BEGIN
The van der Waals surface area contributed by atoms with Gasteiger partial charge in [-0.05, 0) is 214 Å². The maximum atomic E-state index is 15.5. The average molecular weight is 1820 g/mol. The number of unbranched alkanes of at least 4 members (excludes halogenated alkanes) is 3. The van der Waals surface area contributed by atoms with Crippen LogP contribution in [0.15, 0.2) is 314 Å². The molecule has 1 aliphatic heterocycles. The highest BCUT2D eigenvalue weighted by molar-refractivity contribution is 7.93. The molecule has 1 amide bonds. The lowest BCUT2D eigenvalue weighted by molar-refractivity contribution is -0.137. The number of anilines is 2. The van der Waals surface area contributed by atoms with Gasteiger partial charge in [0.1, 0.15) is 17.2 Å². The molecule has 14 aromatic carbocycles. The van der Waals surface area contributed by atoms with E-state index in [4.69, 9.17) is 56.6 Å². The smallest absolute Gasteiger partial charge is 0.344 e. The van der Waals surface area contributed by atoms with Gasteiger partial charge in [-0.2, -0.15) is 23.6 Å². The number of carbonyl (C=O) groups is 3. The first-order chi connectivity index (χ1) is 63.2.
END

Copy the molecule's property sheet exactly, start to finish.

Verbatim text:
The van der Waals surface area contributed by atoms with Gasteiger partial charge in [-0.05, 0) is 214 Å². The maximum atomic E-state index is 15.5. The average molecular weight is 1820 g/mol. The number of unbranched alkanes of at least 4 members (excludes halogenated alkanes) is 3. The van der Waals surface area contributed by atoms with Crippen LogP contribution in [0.15, 0.2) is 314 Å². The molecule has 1 aliphatic heterocycles. The highest BCUT2D eigenvalue weighted by molar-refractivity contribution is 7.93. The molecule has 1 amide bonds. The lowest BCUT2D eigenvalue weighted by molar-refractivity contribution is -0.137. The number of anilines is 2. The van der Waals surface area contributed by atoms with Gasteiger partial charge in [0.1, 0.15) is 17.2 Å². The molecule has 14 aromatic carbocycles. The van der Waals surface area contributed by atoms with E-state index in [4.69, 9.17) is 56.6 Å². The smallest absolute Gasteiger partial charge is 0.344 e. The van der Waals surface area contributed by atoms with Gasteiger partial charge in [-0.2, -0.15) is 23.6 Å². The number of carbonyl (C=O) groups is 3. The first-order chi connectivity index (χ1) is 63.2.